(redirected from apophasis)
Also found in: Dictionary, Thesaurus, Wikipedia.
Mentioned in ?
References in periodicals archive ?
I am not at all sure that the cataphatic naming of God and of worlds is purely locative or the apophatic purely destabilizing, for the distinction between cataphasis and apophasis, unlike that between the locative and the excessive, does not depend on their opposition.
Unsaying, apophasis, is a key element of mystical poetry, and can be glimpsed at work in poems by Rumi, Donne, and Baudelaire.
5) Chris Boesel also addresses this in his essay in Apophatic Bodies, 'The Apophasis of Divine Freedom: Saving "the Name" and the Neighbour from Human Mastery,' which, drawing on Kierkegaard and Barth, is a rather orthodox, but finely argued riposte to Derriderean and post-modern aphophaticism.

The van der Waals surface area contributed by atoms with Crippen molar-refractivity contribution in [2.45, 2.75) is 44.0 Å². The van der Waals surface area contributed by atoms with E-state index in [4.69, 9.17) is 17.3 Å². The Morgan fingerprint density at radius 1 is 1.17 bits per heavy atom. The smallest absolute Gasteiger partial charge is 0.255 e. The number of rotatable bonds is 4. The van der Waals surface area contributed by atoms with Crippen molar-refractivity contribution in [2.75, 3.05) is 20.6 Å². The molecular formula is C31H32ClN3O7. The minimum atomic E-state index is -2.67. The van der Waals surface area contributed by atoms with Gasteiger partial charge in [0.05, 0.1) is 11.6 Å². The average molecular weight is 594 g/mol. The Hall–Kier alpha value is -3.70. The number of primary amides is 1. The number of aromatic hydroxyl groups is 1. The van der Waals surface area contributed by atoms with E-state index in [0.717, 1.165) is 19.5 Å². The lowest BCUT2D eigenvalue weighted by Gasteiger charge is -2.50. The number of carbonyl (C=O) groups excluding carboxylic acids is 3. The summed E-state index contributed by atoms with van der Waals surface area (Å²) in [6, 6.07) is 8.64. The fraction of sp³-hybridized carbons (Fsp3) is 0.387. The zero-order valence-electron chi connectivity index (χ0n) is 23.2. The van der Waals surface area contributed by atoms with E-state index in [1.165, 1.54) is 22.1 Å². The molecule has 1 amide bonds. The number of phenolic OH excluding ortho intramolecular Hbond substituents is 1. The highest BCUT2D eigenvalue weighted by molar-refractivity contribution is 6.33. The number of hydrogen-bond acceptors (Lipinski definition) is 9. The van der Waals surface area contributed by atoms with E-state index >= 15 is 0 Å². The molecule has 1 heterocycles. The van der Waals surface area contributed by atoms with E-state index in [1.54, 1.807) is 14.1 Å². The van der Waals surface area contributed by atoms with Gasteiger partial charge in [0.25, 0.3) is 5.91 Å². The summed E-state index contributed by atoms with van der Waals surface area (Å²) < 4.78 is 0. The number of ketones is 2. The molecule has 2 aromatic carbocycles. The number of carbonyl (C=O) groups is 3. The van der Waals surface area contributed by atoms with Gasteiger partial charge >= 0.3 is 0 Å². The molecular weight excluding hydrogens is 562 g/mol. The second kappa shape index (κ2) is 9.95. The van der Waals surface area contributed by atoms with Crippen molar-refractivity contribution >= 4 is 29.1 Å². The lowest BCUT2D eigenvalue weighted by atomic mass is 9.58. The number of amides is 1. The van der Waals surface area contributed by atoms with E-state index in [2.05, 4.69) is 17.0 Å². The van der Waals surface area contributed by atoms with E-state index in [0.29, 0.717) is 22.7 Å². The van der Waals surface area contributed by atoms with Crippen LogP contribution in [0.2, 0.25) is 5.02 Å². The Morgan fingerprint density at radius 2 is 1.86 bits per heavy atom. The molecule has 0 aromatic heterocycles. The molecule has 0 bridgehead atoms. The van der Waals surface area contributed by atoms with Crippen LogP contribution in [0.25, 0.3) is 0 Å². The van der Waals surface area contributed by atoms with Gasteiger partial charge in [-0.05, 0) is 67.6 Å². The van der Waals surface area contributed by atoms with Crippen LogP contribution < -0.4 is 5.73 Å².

There still remains the problem of squaring the circle between apophasis and cataphasis: If we cannot say that God is ontologically trinitarian, can we say that God is ontologically singular?
10) Apophasis is the process of "unsaying" everything that has been said about God.
Apophasis is really the negation of rationality as a tool for approaching divinity and is the choice of the contemplative way of the mystic path.
The apophasis of the patristic East, the theologia negativa of the Roman Catholic tradition and the Deus absconditus of Protestant theology meet each other in many ways.
115) Apophasis is a theological term, generally meaning a knowledge of God through negation (literally, an "un-saying").
This approach suggests that Conrad's treatment of the unsayable, particularly in "Heart of Darkness," can fruitfully be interpreted in terms of a broader mode of cultural discourse as a form of apophasis.
Such apophasis can also be engaged as an expression of human suffering as Reginald Gibbons's work, "On Apophatic Poetics," argues.
As Kate McLoughlin notes in an essay on the language of war representations, apophasis is frequently deployed in representations of atrocities whose scale and intensity are otherwise unimaginable.
This in turn is related to apophasis whereby one pretends to deny what is actually affirmed.